When Simone Manuel reached for the wall in the women’s 100-meter freestyle at Rio 2016, it was a historic moment: She became the first Black female swimmer to win individual Olympic gold, tying Canadian Penny Oleksiak for first place.
“I’m super glad with the fact that I can be an inspiration to others and hopefully diversify the sport,” Manuel said. “But at the same time, I would like there to be a day where there are more of us, and it’s not ‘Simone, the Black swimmer.’ The title ‘Black swimmer’ makes it seem like I’m not supposed to be able to win a gold medal, or I’m not supposed to be able to break records. That’s not true because I work just as hard as anybody else, and I love the sport. I want to win just like everybody else.”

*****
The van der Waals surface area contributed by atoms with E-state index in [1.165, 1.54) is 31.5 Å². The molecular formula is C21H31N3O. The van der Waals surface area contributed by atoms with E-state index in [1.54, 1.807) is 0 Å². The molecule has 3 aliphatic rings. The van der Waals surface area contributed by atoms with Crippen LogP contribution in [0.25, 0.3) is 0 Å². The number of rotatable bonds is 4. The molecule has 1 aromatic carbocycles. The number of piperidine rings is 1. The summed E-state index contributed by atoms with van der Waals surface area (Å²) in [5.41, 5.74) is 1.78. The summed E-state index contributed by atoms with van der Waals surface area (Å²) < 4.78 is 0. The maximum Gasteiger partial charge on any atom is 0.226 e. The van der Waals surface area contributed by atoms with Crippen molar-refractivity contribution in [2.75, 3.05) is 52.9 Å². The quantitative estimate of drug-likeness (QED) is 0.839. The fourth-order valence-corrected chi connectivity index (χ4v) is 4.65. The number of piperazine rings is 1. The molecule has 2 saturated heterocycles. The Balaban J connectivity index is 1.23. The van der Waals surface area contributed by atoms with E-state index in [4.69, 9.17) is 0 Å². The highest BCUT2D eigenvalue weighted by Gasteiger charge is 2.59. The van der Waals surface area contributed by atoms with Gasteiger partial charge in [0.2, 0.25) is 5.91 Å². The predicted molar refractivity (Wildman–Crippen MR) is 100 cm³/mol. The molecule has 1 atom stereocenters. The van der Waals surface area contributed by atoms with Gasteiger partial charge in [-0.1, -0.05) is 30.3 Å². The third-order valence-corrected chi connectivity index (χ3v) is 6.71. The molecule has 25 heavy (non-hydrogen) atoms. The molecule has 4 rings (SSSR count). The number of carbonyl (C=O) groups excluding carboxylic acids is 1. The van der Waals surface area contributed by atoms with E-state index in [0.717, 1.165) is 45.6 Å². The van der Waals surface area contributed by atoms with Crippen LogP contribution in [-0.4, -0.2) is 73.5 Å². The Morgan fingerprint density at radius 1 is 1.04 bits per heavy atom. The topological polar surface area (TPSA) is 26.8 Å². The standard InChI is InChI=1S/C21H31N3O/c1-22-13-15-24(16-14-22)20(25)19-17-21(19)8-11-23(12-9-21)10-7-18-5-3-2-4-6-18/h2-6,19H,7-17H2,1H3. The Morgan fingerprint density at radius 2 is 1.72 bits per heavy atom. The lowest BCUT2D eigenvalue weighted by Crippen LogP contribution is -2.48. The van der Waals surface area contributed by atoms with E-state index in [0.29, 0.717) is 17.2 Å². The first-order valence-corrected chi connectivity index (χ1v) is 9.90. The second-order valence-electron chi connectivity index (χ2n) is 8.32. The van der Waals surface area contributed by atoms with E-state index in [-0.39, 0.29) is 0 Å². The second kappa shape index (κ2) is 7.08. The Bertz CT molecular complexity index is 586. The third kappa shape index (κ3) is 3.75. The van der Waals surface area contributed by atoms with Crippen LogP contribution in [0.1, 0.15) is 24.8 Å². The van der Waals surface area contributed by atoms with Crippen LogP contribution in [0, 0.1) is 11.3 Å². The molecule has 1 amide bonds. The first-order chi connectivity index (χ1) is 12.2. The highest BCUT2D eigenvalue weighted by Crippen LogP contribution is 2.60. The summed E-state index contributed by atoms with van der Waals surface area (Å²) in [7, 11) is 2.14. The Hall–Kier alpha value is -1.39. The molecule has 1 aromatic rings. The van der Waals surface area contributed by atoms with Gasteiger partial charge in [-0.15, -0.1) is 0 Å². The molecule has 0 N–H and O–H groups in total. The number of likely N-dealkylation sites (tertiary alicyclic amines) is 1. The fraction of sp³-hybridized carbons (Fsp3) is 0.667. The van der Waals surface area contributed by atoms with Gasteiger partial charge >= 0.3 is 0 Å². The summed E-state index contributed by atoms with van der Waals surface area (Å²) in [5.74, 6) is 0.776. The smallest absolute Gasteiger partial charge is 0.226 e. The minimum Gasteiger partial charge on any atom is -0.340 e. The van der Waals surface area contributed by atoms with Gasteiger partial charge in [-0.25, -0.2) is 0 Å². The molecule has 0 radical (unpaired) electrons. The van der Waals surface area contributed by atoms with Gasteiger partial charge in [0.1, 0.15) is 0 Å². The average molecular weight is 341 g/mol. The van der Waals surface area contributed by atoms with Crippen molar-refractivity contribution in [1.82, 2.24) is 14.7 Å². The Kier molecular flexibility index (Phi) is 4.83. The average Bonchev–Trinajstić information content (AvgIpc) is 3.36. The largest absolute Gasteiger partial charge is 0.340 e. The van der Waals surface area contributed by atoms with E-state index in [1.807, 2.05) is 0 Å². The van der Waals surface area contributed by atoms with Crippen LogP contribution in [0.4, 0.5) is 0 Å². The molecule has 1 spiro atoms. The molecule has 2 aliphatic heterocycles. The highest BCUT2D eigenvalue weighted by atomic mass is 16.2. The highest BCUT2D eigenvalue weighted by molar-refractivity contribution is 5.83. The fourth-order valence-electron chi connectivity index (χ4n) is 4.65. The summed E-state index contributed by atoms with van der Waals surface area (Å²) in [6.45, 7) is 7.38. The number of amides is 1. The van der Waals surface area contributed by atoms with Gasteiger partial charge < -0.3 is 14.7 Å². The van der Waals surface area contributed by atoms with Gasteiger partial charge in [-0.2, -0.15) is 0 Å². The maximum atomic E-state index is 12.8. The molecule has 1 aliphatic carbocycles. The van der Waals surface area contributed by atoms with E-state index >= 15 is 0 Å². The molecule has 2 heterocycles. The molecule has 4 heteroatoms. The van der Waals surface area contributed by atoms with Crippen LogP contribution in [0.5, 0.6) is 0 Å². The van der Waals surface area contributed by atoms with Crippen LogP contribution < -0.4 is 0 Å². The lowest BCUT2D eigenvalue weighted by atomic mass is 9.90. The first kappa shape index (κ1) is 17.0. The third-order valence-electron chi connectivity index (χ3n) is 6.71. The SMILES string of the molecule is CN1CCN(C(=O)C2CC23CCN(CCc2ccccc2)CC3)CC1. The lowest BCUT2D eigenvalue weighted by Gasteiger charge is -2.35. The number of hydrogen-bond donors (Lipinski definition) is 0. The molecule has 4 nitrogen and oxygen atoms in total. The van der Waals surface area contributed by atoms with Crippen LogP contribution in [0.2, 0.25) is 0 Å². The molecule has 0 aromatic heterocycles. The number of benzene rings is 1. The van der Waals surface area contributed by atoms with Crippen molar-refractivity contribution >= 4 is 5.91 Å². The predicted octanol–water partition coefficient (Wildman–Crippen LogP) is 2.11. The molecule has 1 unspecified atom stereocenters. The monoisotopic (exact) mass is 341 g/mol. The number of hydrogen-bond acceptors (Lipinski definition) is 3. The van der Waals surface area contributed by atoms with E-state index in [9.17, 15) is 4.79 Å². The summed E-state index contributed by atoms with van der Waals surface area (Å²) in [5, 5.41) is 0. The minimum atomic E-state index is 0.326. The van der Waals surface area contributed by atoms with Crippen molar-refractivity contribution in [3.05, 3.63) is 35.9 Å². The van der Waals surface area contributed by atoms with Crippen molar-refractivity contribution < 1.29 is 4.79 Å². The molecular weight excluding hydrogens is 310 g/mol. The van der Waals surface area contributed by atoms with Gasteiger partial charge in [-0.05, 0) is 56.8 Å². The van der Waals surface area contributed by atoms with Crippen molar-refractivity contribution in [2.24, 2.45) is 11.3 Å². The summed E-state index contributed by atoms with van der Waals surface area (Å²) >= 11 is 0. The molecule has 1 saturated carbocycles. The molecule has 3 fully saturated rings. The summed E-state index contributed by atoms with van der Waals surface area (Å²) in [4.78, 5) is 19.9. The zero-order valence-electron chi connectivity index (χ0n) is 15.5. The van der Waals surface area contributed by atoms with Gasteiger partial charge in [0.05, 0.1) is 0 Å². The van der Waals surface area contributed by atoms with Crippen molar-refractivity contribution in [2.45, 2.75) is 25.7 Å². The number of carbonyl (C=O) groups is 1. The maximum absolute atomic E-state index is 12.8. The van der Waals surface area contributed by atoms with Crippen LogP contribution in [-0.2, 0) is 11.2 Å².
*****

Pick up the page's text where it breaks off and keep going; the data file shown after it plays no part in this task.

Manuel came home with four medals in all, also winning the gold in the 4×100 medley relay and silver in the 50 freestyle and 4×100 freestyle relay.
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It was a remarkable performance for an athlete whose introduction to the sport came because Sharron and Marc Manuel felt it was important that all of their children were able to swim. Older brothers Ryan and Chris played college basketball.
While always tall for her age, Simone, though, was not interested in pursuing basketball. By age 12, she was focused squarely on an swimming and it soon became apparent that she had the ability to be special.
Manuel racked up the accolades at Stanford University before forgoing her final year to turn professional. She also continues to advocate for inclusion in the sport.